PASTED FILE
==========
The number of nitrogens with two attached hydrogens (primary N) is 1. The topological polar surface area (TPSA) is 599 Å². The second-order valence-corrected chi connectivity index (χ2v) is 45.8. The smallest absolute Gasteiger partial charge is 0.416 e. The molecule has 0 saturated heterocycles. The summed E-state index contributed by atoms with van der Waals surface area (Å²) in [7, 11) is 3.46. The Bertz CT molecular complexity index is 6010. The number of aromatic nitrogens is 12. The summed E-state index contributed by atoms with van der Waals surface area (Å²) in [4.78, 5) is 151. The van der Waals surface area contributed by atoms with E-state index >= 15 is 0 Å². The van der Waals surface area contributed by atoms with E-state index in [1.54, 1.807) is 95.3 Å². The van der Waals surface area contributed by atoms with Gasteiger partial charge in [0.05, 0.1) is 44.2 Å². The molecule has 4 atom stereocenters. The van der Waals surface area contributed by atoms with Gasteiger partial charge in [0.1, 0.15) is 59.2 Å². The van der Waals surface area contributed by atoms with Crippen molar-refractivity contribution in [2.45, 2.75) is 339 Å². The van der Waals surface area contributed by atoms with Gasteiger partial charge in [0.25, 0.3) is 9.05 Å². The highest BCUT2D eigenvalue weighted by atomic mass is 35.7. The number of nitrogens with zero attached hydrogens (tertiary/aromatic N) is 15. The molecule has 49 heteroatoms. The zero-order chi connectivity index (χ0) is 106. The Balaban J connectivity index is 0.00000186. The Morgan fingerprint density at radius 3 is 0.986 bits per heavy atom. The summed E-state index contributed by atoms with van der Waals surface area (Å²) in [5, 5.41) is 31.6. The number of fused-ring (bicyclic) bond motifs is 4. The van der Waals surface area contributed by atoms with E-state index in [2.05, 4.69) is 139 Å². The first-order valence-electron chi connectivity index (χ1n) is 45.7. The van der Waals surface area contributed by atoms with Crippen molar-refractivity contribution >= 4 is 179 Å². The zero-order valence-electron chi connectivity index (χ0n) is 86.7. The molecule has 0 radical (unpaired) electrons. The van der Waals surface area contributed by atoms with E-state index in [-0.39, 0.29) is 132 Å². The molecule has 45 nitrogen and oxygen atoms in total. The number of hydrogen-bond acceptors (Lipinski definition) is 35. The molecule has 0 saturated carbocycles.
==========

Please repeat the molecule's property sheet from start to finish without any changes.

The number of nitrogens with two attached hydrogens (primary N) is 1. The topological polar surface area (TPSA) is 599 Å². The second-order valence-corrected chi connectivity index (χ2v) is 45.8. The smallest absolute Gasteiger partial charge is 0.416 e. The molecule has 0 saturated heterocycles. The summed E-state index contributed by atoms with van der Waals surface area (Å²) in [7, 11) is 3.46. The Bertz CT molecular complexity index is 6010. The number of aromatic nitrogens is 12. The summed E-state index contributed by atoms with van der Waals surface area (Å²) in [4.78, 5) is 151. The van der Waals surface area contributed by atoms with E-state index >= 15 is 0 Å². The van der Waals surface area contributed by atoms with E-state index in [1.54, 1.807) is 95.3 Å². The van der Waals surface area contributed by atoms with Gasteiger partial charge in [0.05, 0.1) is 44.2 Å². The molecule has 4 atom stereocenters. The van der Waals surface area contributed by atoms with Gasteiger partial charge in [0.1, 0.15) is 59.2 Å². The van der Waals surface area contributed by atoms with Crippen molar-refractivity contribution in [2.45, 2.75) is 339 Å². The van der Waals surface area contributed by atoms with Gasteiger partial charge in [0.25, 0.3) is 9.05 Å². The highest BCUT2D eigenvalue weighted by atomic mass is 35.7. The number of nitrogens with zero attached hydrogens (tertiary/aromatic N) is 15. The molecule has 49 heteroatoms. The zero-order chi connectivity index (χ0) is 106. The Balaban J connectivity index is 0.00000186. The Morgan fingerprint density at radius 3 is 0.986 bits per heavy atom. The summed E-state index contributed by atoms with van der Waals surface area (Å²) in [5, 5.41) is 31.6. The number of fused-ring (bicyclic) bond motifs is 4. The van der Waals surface area contributed by atoms with E-state index in [2.05, 4.69) is 139 Å². The first-order valence-electron chi connectivity index (χ1n) is 45.7. The van der Waals surface area contributed by atoms with Crippen molar-refractivity contribution >= 4 is 179 Å². The zero-order valence-electron chi connectivity index (χ0n) is 86.7. The molecule has 0 radical (unpaired) electrons. The van der Waals surface area contributed by atoms with E-state index in [-0.39, 0.29) is 132 Å². The molecule has 45 nitrogen and oxygen atoms in total. The number of hydrogen-bond acceptors (Lipinski definition) is 35. The molecule has 0 saturated carbocycles.